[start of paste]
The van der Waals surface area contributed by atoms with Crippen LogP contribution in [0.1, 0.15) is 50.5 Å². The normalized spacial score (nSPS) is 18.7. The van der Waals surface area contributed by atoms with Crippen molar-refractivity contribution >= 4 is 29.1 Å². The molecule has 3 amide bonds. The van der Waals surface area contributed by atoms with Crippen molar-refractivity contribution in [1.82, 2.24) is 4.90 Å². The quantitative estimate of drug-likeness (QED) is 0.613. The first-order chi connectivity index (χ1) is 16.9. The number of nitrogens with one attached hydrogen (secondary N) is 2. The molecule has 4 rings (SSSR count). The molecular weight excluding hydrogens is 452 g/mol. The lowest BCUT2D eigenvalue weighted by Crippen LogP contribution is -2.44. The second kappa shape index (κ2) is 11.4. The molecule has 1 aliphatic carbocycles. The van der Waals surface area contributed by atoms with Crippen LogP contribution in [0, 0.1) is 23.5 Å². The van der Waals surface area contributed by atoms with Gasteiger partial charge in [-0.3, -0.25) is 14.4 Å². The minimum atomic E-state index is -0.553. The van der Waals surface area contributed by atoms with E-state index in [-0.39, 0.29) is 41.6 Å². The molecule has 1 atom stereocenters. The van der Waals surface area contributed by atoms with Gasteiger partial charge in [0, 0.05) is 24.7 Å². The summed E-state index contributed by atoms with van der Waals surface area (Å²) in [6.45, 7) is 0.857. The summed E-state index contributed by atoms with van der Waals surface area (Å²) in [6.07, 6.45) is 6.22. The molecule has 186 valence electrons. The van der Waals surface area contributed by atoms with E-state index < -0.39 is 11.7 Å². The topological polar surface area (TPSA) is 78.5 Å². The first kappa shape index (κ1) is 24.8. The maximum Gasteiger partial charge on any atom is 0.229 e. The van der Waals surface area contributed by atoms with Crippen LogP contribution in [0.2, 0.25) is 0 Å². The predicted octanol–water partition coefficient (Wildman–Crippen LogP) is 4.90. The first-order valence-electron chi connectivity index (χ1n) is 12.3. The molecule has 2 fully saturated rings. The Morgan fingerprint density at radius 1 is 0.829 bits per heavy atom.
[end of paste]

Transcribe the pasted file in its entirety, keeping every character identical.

The van der Waals surface area contributed by atoms with Crippen LogP contribution in [0.1, 0.15) is 50.5 Å². The normalized spacial score (nSPS) is 18.7. The van der Waals surface area contributed by atoms with Crippen molar-refractivity contribution >= 4 is 29.1 Å². The molecule has 3 amide bonds. The van der Waals surface area contributed by atoms with Crippen molar-refractivity contribution in [1.82, 2.24) is 4.90 Å². The quantitative estimate of drug-likeness (QED) is 0.613. The first-order chi connectivity index (χ1) is 16.9. The number of nitrogens with one attached hydrogen (secondary N) is 2. The molecule has 4 rings (SSSR count). The molecular weight excluding hydrogens is 452 g/mol. The lowest BCUT2D eigenvalue weighted by Crippen LogP contribution is -2.44. The second kappa shape index (κ2) is 11.4. The molecule has 1 aliphatic carbocycles. The van der Waals surface area contributed by atoms with Crippen LogP contribution in [0, 0.1) is 23.5 Å². The van der Waals surface area contributed by atoms with Gasteiger partial charge in [-0.3, -0.25) is 14.4 Å². The minimum atomic E-state index is -0.553. The van der Waals surface area contributed by atoms with E-state index in [-0.39, 0.29) is 41.6 Å². The molecule has 1 atom stereocenters. The van der Waals surface area contributed by atoms with Gasteiger partial charge in [0, 0.05) is 24.7 Å². The summed E-state index contributed by atoms with van der Waals surface area (Å²) in [6.45, 7) is 0.857. The summed E-state index contributed by atoms with van der Waals surface area (Å²) in [6.07, 6.45) is 6.22. The molecule has 186 valence electrons. The van der Waals surface area contributed by atoms with E-state index < -0.39 is 11.7 Å². The topological polar surface area (TPSA) is 78.5 Å². The first kappa shape index (κ1) is 24.8. The maximum Gasteiger partial charge on any atom is 0.229 e. The van der Waals surface area contributed by atoms with Crippen LogP contribution in [0.2, 0.25) is 0 Å². The predicted octanol–water partition coefficient (Wildman–Crippen LogP) is 4.90. The first-order valence-electron chi connectivity index (χ1n) is 12.3. The molecule has 2 fully saturated rings. The Morgan fingerprint density at radius 1 is 0.829 bits per heavy atom.